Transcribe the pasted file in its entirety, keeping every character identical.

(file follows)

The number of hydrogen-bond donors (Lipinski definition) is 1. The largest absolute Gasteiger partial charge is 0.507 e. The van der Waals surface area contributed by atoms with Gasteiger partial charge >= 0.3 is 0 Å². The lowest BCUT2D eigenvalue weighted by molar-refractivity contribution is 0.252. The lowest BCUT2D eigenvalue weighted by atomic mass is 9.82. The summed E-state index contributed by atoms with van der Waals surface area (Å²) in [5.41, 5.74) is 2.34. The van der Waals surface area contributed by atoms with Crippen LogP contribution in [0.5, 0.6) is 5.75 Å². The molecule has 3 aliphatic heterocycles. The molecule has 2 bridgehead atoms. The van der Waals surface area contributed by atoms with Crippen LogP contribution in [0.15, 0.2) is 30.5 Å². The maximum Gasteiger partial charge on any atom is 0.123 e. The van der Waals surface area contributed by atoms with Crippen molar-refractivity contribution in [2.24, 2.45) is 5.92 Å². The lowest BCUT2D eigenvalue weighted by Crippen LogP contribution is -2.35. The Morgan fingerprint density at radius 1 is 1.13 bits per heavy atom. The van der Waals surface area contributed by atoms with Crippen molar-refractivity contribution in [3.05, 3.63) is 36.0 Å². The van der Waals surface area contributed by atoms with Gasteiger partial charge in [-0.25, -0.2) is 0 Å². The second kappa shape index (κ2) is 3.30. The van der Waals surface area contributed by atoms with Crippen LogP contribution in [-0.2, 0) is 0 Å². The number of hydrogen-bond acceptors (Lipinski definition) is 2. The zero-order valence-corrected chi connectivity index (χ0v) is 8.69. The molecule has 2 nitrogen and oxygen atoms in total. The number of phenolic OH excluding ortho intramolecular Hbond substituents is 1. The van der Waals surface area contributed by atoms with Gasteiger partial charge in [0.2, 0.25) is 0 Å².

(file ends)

The number of hydrogen-bond donors (Lipinski definition) is 1. The largest absolute Gasteiger partial charge is 0.507 e. The van der Waals surface area contributed by atoms with Gasteiger partial charge >= 0.3 is 0 Å². The lowest BCUT2D eigenvalue weighted by molar-refractivity contribution is 0.252. The lowest BCUT2D eigenvalue weighted by atomic mass is 9.82. The summed E-state index contributed by atoms with van der Waals surface area (Å²) in [5.41, 5.74) is 2.34. The van der Waals surface area contributed by atoms with Crippen LogP contribution in [0.5, 0.6) is 5.75 Å². The molecule has 3 aliphatic heterocycles. The molecule has 2 bridgehead atoms. The van der Waals surface area contributed by atoms with Crippen LogP contribution in [0.15, 0.2) is 30.5 Å². The maximum Gasteiger partial charge on any atom is 0.123 e. The van der Waals surface area contributed by atoms with Crippen molar-refractivity contribution in [2.24, 2.45) is 5.92 Å². The lowest BCUT2D eigenvalue weighted by Crippen LogP contribution is -2.35. The Morgan fingerprint density at radius 1 is 1.13 bits per heavy atom. The van der Waals surface area contributed by atoms with Crippen molar-refractivity contribution in [3.05, 3.63) is 36.0 Å². The van der Waals surface area contributed by atoms with Gasteiger partial charge in [-0.25, -0.2) is 0 Å². The second kappa shape index (κ2) is 3.30. The van der Waals surface area contributed by atoms with Crippen LogP contribution in [-0.2, 0) is 0 Å². The number of hydrogen-bond acceptors (Lipinski definition) is 2. The zero-order valence-corrected chi connectivity index (χ0v) is 8.69. The molecule has 2 nitrogen and oxygen atoms in total. The number of phenolic OH excluding ortho intramolecular Hbond substituents is 1. The van der Waals surface area contributed by atoms with Gasteiger partial charge in [0.2, 0.25) is 0 Å².